Divorce and Taxes
Divorce and taxes can be complicated and every divorce has tax implications. Unfortunately, many lawyers never consider the tax consequences of a property settlement, alimony award or custody award and the financial impact can be significant.
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- Divorce and taxes explained
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Divorce and taxes explained
Disclaimer: The information provided below should be used as a reference of things to think about when discussing a divorce with your tax professional. We are lawyers, not accountants. Do not rely on this information as tax advice. When appropriate, we hire independent tax experts to resolve tax issues for our clients in the cases we handle.
Divorce and taxes practice tip #1 – Tax refunds.
In this example, the parties divorce in November of the tax year and the husband receives a large income tax refund in April of the following year.
Under Michigan divorce law, property acquired during the marriage but received after divorce is generally considered marital property subject to division. Therefore, the wife would be entitled to a share of husband’s income tax refund. However, the award of the asset is not automatic. It is not uncommon for lawyers or parties to misunderstand this rule and not award the income tax refund.
Divorce and taxes practice tip #2 – Joint or separate tax return?
What happens if you are divorced in November of a tax year. Can you file a joint return? The Internal Revenue Service provides that if you are divorced under a final decree before December 31 of a tax year, you are considered unmarried for the whole year (See IRS Publication 17). For most taxpayers, filing a joint tax return saves you money. However, for others, it may cost you more money. Therefore, consider the timing of the entry of the Judgment of Divorce to maximize your tax savings.
Divorce and taxes practice tip #3 – Dependency exemptions
For many taxpayers, the child dependency tax credit reduces a taxpayers adjusted gross income. For tax year 2015, the dependent tax exemption reduces a persons adjusted gross income by $4,000.00 (See: IRS publication 501 ) Michigan courts can award a non-custodial parent the dependent child exemption in a divorce, custody and support case even if it is contrary to the IRS rules. (See: Dependent child exemption and child support – Is it worth the fight over?) Therefore, consider who is awarded the dependency exemption in the divorce settlement.
Divorce and taxes practice tip #4 – Alimony or Spousal Support
As a general rule, alimony payments are taxable to the recipient and tax deductible to the payer. (See 26 U.S. Code Section 215 – Alimony etc., payments and 26 U.S. Code Section 71 – Alimony and Separate Maintenance payments)
Therefore, consideration should be given to the tax effect of an alimony or spousal support payment in negotiating an award.
Divorce and taxes practice tip #5 – Dealing with tax fraud
Imagine you discover before, during or shortly after your divorce that you have a large outstanding tax liability. You may have known nothing about it. Unfortunately, the IRS will likely hold you equally responsible for all tax due even if the income or improper deduction was the fault of only one party. Fortunately, the IRS has created a mechanism to provide relief under certain circumstances. The mechanism is called innocent spouse relief.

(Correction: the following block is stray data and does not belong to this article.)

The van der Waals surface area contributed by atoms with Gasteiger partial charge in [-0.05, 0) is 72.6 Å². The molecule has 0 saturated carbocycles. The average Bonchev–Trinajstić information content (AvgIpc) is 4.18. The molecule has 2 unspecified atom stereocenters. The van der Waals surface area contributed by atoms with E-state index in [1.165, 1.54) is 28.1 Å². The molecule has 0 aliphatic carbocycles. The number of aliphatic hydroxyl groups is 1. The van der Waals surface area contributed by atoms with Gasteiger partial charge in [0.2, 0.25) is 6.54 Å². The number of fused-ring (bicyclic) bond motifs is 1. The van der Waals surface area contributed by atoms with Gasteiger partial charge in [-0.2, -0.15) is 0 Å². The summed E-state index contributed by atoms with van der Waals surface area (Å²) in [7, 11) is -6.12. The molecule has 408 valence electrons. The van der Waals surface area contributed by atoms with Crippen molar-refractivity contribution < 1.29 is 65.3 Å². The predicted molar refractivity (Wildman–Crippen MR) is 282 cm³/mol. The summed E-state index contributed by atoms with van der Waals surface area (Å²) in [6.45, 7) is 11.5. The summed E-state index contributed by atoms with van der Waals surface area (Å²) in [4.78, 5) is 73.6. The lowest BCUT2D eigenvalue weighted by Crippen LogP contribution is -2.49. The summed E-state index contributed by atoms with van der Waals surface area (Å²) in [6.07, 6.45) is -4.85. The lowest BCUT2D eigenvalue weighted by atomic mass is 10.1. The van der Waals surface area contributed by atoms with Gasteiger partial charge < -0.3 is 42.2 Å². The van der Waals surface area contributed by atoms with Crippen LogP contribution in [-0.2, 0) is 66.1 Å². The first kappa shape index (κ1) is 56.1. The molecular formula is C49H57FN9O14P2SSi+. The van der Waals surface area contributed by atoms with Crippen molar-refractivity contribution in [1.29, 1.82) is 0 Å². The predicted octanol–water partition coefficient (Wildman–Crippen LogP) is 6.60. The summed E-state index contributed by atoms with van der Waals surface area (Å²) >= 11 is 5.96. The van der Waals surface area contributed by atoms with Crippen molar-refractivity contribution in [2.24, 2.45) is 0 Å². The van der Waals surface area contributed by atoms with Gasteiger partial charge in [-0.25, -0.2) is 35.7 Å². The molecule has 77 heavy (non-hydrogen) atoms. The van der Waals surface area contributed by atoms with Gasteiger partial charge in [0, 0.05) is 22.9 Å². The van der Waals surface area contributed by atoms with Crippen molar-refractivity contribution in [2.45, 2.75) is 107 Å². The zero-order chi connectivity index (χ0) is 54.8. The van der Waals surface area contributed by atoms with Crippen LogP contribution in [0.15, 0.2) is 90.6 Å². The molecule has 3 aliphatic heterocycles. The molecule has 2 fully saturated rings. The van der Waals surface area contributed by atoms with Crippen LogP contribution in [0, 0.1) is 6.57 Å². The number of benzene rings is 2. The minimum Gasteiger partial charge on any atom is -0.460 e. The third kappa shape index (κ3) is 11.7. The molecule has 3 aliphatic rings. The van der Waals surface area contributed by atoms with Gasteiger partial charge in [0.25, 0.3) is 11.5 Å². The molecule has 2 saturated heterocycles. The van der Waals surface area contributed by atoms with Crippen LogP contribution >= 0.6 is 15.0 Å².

Divorce and taxes practice tip #6 – beware of assets that are taxed differently.
In this example, the parties have two assets. The husband’s 401(k) valued at $100,000.00 and a home valued at $100,000.00 without a mortgage. Both assets are marital property.
The parties agree that the wife will be awarded husbands $100,000.00 401(k) and the husband will keep the $100,000.00 house. A 50/50 division of assets.
A closer look at the taxes and divorce suggest that the settlement is far from fair.
The husband’s 401(k) contains pre-tax dollars. When the wife converts the asset to cash she is not subject to an early withdraw penalty. (26 U.S. Code Section 72 of the Internal Revenue Code), however she is subject to ordinary income tax on the withdraw. (As an aside, the wife’s income just increased by $100,000.00 so the tax on the withdraw (2015) is $17,060 and puts her in a 25% tax bracket without consideration of any other sources income.) Therefore, converting the $100,000.00 401(k) to cash suggests it may actually be worth less than $75,000.00.
The equity in the home is post-tax dollars. The value of the home likely not-taxable (See IRS publication 523). Therefore, converting the home to cash is subject to a 6% real estate commission. Therefore, converting the home to cash suggests the home is worth $96,000.00. ($100,000 – 6% real estate commission)
So in this example, what first appeared to be a 50-50 division of an asset is more like 57% to husband and 43% to wife and thousands of dollars.
The Law – Cases and statutes Divorce and taxes
The following resources are provided for your reference on taxes and divorce.
26 U.S. Code Section 72 of the Internal Revenue Code: Tax rules for Annuities and proceeds of endowment and life insurance contracts.
IRS publication 523 – Selling your home.
IRS publication 501: Exemptions, standard deduction and filing Information
IRS publication 502: Medical and Dental Expenses
IRS publication 503: Child and Dependent Care Expenses
IRS publication 504: Divorced or Separated Individuals
IRS publication 521: Moving expenses
IRS publication 523: Selling your home
IRS publication 551: Basis of Assets
IRS publication 575: Pension and Annuity income
IRS publication 939: General Rules Pension and Annuities
IRS publication 972: Child tax credit
26 U.S. Code section 215: Alimony payments
26 U.S. Code section 71: Alimony and separate maintenance
IRS tax topic 205: Innocent Spouse Relief
Articles – Divorce and taxes
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